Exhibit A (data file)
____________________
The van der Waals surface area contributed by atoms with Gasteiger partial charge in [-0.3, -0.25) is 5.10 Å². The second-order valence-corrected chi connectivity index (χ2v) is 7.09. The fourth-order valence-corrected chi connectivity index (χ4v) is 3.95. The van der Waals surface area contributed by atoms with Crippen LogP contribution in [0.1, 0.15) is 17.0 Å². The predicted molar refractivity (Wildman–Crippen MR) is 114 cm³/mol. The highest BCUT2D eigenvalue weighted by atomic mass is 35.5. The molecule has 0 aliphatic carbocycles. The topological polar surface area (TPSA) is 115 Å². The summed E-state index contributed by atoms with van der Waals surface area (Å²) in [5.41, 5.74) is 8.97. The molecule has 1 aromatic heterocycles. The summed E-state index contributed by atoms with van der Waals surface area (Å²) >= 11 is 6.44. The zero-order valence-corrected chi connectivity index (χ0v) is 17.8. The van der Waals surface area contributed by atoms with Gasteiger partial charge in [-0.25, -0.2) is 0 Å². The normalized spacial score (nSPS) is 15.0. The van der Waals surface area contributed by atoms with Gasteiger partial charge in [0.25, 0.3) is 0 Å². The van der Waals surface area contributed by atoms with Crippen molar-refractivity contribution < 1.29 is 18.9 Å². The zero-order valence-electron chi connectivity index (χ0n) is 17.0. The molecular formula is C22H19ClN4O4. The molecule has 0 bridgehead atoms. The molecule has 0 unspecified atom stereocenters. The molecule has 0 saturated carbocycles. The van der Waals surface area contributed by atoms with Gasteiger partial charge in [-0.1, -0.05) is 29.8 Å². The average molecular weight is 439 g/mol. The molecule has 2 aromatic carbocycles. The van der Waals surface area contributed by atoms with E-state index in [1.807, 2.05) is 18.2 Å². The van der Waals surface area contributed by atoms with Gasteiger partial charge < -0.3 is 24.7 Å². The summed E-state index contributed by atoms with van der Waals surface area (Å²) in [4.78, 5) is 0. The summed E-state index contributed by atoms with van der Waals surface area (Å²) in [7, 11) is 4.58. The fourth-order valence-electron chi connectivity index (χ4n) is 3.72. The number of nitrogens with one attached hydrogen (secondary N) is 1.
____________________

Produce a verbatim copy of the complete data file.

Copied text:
The van der Waals surface area contributed by atoms with Gasteiger partial charge in [-0.3, -0.25) is 5.10 Å². The second-order valence-corrected chi connectivity index (χ2v) is 7.09. The fourth-order valence-corrected chi connectivity index (χ4v) is 3.95. The van der Waals surface area contributed by atoms with Crippen LogP contribution in [0.1, 0.15) is 17.0 Å². The predicted molar refractivity (Wildman–Crippen MR) is 114 cm³/mol. The highest BCUT2D eigenvalue weighted by atomic mass is 35.5. The molecule has 0 aliphatic carbocycles. The topological polar surface area (TPSA) is 115 Å². The summed E-state index contributed by atoms with van der Waals surface area (Å²) in [5.41, 5.74) is 8.97. The molecule has 1 aromatic heterocycles. The summed E-state index contributed by atoms with van der Waals surface area (Å²) >= 11 is 6.44. The zero-order valence-corrected chi connectivity index (χ0v) is 17.8. The van der Waals surface area contributed by atoms with Gasteiger partial charge in [-0.25, -0.2) is 0 Å². The normalized spacial score (nSPS) is 15.0. The van der Waals surface area contributed by atoms with Gasteiger partial charge in [0.25, 0.3) is 0 Å². The van der Waals surface area contributed by atoms with Crippen molar-refractivity contribution < 1.29 is 18.9 Å². The zero-order valence-electron chi connectivity index (χ0n) is 17.0. The molecular formula is C22H19ClN4O4. The molecule has 0 bridgehead atoms. The molecule has 0 unspecified atom stereocenters. The molecule has 0 saturated carbocycles. The van der Waals surface area contributed by atoms with Gasteiger partial charge in [-0.1, -0.05) is 29.8 Å². The average molecular weight is 439 g/mol. The molecule has 2 aromatic carbocycles. The van der Waals surface area contributed by atoms with E-state index in [1.807, 2.05) is 18.2 Å². The van der Waals surface area contributed by atoms with Gasteiger partial charge < -0.3 is 24.7 Å². The summed E-state index contributed by atoms with van der Waals surface area (Å²) in [4.78, 5) is 0. The summed E-state index contributed by atoms with van der Waals surface area (Å²) in [7, 11) is 4.58. The fourth-order valence-electron chi connectivity index (χ4n) is 3.72. The number of nitrogens with one attached hydrogen (secondary N) is 1.